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Upon Further Review: Broncos-Raiders

ENGLEWOOD, Colo. --When C.J. Anderson studied film of the Raiders last week, he saw a defense that whiffed more often than it would like. He knew he could make them miss -- and that played right into his hands.

Among the 44 running backs with at least 100 carries in 2014, only Seattle's Marshawn Lynch and the New York Jets' Chris Ivory forced missed tackles at a higher rate than Anderson, who left defenders grasping an average of once every 4.07 carries, per's missed-tackle numbers.

Anderson's instincts and sharp cuts help make it possible. But so does his examination of the opponent.

"There are some things on film that you see how people play and how people want to (stop you)," Anderson said. "So you try to watch certain backs, and just try to see how (they react).

"Some DBs just like to go low at your legs. You just try to understand that and see that and then as far as instincts, seeing color flash in front of your face and then run into open space."

Against the Raiders, he found that space. On two of his three touchdown runs Sunday, Anderson broke multiple tackles en route to his second hat trick of the month.

The first scoring jaunt saw him go between two tandem blocks: Will Montgomery and Orlando Franklin to his left, Manny Ramirez and Louis Vasquez to his right. Ramirez drove out in front and got out of the way just in time for Anderson to sprint through, where he made Brandian Ross miss.

That left Anderson one-on-one with D.J. Hayden. Although Hayden came into the game as a solid run defender, Anderson exposed the second-year cornerback's 34-pound disadvantage by plowing through him at the 1-yard-line. Charles Woodson arrived too late, and Anderson had his first touchdown of the day.

After an easy 1-yard score in the second quarter, Anderson provided the Elaine Benes exclamation point to his day on the second play from scrimmage after halftime, a 25-yard touchdown run that pushed the Broncos' lead to three scores, at 27-7.

First, this play is an example of beautiful all-around execution from a three-wide receiver set with Julius Thomas. That alignment gets the Raiders thinking pass, but for the second consecutive play, the Broncos ran. The flow of the blocking went left, and Anderson made a sharp cut up the middle, where he ran through three Oakland defenders for the score.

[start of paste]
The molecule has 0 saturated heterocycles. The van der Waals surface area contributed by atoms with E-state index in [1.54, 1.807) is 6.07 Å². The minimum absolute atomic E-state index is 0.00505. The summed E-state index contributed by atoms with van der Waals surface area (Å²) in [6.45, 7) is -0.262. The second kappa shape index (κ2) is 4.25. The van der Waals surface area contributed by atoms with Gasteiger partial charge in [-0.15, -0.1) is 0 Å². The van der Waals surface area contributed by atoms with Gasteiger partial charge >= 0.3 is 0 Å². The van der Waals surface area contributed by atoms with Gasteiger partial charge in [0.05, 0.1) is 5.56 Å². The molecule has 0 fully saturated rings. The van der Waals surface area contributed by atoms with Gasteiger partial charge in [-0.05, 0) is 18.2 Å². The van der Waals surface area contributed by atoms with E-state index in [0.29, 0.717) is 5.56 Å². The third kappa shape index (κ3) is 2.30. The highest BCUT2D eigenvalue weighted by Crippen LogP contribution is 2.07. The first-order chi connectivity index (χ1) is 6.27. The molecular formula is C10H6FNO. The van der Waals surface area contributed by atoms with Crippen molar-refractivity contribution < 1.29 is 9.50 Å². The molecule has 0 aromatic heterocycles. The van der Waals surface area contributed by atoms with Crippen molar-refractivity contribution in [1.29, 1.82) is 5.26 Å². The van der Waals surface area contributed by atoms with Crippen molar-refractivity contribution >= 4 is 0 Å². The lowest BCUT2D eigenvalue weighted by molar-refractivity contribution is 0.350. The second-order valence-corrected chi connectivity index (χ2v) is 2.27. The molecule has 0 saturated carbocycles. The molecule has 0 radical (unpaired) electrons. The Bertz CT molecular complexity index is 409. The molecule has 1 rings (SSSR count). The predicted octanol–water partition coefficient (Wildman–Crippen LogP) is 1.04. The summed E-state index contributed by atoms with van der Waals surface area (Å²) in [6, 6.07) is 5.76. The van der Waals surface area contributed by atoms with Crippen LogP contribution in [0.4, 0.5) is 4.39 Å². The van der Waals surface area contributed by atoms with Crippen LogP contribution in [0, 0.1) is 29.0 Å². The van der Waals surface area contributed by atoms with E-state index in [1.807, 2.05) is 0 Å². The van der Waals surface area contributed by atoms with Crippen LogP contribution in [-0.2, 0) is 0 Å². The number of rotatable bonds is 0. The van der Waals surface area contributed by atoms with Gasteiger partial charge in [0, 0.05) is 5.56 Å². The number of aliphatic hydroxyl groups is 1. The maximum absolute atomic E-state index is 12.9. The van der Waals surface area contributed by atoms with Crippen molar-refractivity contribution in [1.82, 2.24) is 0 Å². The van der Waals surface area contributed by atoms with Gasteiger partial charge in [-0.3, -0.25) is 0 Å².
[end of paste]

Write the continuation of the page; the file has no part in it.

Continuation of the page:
Plays like this aren't simple because of the collective execution involved, but Anderson's role is.

"It's more trying to run in open space and get back to the details and let my ability go," he said. "I know if you're sitting on the right of me, and the left is open, I don't want to go right. Open space is on the left. You just try to get to the left quicker than [the defender] thinks you're going to go left, because he knows you're going to go left."

A crucial element to making the run happen is Thomas, who is the only blocker to Anderson's right by the time he gets the football. Thomas gets turned around just in time to guide Justin Tuck behind Anderson, who is safely out of reach, setting Anderson up for the first level. Once Anderson runs through Ray-Ray Armstrong, Hayden and finally Charles Woodson, he's cleared the second level.

Anderson's ability to make tacklers miss helped him become one of the league's most consistent backs. Despite his long run being a modest 27 yards, he averaged 4.7 yards per carry in 2014. Of the 12 running backs who averaged at least 4.5 yards per carry and had at least 100 rushes, Anderson was the only one without at least one gain of at least 40 yards to bolster his average.

And in the last eight weeks, only one running back -- Pittsburgh's Le'Veon Bell -- has more yards from scrimmage per game than Anderson, who with every game becomes a more complete running back.


As Von Miller's backup at strongside linebacker and sub-package edge rusher, Lerentee McCray knows that opportunities are scarce. But he was finally able to cash one in in the fourth quarter Sunday, with a strip-sack-fumble of Derek Carr that cornerback Tony Carter recovered and returned for a touchdown that increased the Broncos' lead to 40-14.

Many sacks are the result of a pas de deux over multiple plays, and McCray's was no exception. On the previous three plays of the possession, he set up Oakland right tackle Khalif Barnes, twice trying to work to the outside, then slanting inside and bouncing off the right guard before he stunted around defensive tackle Marvin Austin.

Then, after a Carr completion kept the series alive, McCray went for the haymaker, getting Barnes to commit to preventing the edge rush, then getting leverage to bounce off him and accelerate to the quarterback.

"I had been mixing it up on him," McCray said. "I had been powering him and speeding him, so I was just setting him up for the (inside) speed, because he was thinking I was going to run around him.

"So I speed-rushed him, and then I ripped him back inside, and I came free."

It was the best game yet for McCray, who credited with two hurries and a sack. No one expects him to replicate a former All-Pro like Miller, but in setting up Barnes before attacking, he showed the kind of patience and savvy that mature pass rushers display: the knowledge that you only have to get to the quarterback once in a game to make a massive impact.

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